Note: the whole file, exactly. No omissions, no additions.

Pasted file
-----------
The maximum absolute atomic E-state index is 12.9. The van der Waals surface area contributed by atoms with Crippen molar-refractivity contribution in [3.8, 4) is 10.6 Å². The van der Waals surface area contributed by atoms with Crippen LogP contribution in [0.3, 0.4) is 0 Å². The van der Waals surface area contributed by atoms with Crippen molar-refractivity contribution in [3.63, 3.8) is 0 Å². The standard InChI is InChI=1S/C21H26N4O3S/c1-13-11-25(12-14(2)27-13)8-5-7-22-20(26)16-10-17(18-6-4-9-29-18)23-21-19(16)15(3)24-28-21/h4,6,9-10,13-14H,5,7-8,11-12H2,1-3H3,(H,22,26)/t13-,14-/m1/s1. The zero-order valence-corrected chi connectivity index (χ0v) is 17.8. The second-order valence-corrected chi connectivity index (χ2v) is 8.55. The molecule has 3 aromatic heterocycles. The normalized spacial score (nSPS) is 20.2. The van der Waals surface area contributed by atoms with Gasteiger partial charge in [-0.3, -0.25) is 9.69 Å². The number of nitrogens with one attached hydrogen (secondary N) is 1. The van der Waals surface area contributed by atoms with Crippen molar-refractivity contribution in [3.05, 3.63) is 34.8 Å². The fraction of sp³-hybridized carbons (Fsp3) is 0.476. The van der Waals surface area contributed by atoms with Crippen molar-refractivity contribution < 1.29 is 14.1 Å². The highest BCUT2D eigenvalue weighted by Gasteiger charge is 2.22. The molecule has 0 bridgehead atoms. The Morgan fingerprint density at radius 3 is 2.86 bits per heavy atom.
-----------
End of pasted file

The maximum absolute atomic E-state index is 12.9. The van der Waals surface area contributed by atoms with Crippen molar-refractivity contribution in [3.8, 4) is 10.6 Å². The van der Waals surface area contributed by atoms with Crippen LogP contribution in [0.3, 0.4) is 0 Å². The van der Waals surface area contributed by atoms with Crippen molar-refractivity contribution in [3.63, 3.8) is 0 Å². The standard InChI is InChI=1S/C21H26N4O3S/c1-13-11-25(12-14(2)27-13)8-5-7-22-20(26)16-10-17(18-6-4-9-29-18)23-21-19(16)15(3)24-28-21/h4,6,9-10,13-14H,5,7-8,11-12H2,1-3H3,(H,22,26)/t13-,14-/m1/s1. The zero-order valence-corrected chi connectivity index (χ0v) is 17.8. The second-order valence-corrected chi connectivity index (χ2v) is 8.55. The molecule has 3 aromatic heterocycles. The normalized spacial score (nSPS) is 20.2. The van der Waals surface area contributed by atoms with Gasteiger partial charge in [-0.3, -0.25) is 9.69 Å². The number of nitrogens with one attached hydrogen (secondary N) is 1. The van der Waals surface area contributed by atoms with Crippen molar-refractivity contribution in [3.05, 3.63) is 34.8 Å². The fraction of sp³-hybridized carbons (Fsp3) is 0.476. The van der Waals surface area contributed by atoms with Crippen molar-refractivity contribution < 1.29 is 14.1 Å². The highest BCUT2D eigenvalue weighted by Gasteiger charge is 2.22. The molecule has 0 bridgehead atoms. The Morgan fingerprint density at radius 3 is 2.86 bits per heavy atom.